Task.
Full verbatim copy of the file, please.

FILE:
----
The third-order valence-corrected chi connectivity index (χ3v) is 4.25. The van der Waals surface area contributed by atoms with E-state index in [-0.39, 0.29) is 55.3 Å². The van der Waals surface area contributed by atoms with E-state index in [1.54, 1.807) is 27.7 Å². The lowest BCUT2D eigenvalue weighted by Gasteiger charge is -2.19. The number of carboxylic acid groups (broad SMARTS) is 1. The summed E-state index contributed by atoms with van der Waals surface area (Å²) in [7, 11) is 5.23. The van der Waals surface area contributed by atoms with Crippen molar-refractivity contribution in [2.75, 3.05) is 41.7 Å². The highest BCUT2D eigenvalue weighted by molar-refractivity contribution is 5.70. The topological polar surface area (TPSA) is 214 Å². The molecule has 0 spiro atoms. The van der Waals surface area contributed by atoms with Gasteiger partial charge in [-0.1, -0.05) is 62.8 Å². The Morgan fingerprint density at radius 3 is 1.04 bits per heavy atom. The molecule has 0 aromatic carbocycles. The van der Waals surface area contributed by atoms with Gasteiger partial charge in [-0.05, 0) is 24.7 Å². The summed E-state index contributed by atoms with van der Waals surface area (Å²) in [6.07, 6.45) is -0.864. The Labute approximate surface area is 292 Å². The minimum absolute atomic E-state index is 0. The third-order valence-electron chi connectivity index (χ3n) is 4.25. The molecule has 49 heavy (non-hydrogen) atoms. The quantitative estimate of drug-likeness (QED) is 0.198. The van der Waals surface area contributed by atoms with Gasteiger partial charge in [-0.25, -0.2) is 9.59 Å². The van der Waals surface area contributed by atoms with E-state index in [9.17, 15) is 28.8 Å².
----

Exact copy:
The third-order valence-corrected chi connectivity index (χ3v) is 4.25. The van der Waals surface area contributed by atoms with E-state index in [-0.39, 0.29) is 55.3 Å². The van der Waals surface area contributed by atoms with E-state index in [1.54, 1.807) is 27.7 Å². The lowest BCUT2D eigenvalue weighted by Gasteiger charge is -2.19. The number of carboxylic acid groups (broad SMARTS) is 1. The summed E-state index contributed by atoms with van der Waals surface area (Å²) in [7, 11) is 5.23. The van der Waals surface area contributed by atoms with Crippen molar-refractivity contribution in [2.75, 3.05) is 41.7 Å². The highest BCUT2D eigenvalue weighted by molar-refractivity contribution is 5.70. The topological polar surface area (TPSA) is 214 Å². The molecule has 0 spiro atoms. The van der Waals surface area contributed by atoms with Gasteiger partial charge in [-0.1, -0.05) is 62.8 Å². The Morgan fingerprint density at radius 3 is 1.04 bits per heavy atom. The molecule has 0 aromatic carbocycles. The van der Waals surface area contributed by atoms with Gasteiger partial charge in [-0.05, 0) is 24.7 Å². The summed E-state index contributed by atoms with van der Waals surface area (Å²) in [6.07, 6.45) is -0.864. The Labute approximate surface area is 292 Å². The minimum absolute atomic E-state index is 0. The third-order valence-electron chi connectivity index (χ3n) is 4.25. The molecule has 49 heavy (non-hydrogen) atoms. The quantitative estimate of drug-likeness (QED) is 0.198. The van der Waals surface area contributed by atoms with Gasteiger partial charge in [-0.25, -0.2) is 9.59 Å². The van der Waals surface area contributed by atoms with E-state index in [9.17, 15) is 28.8 Å².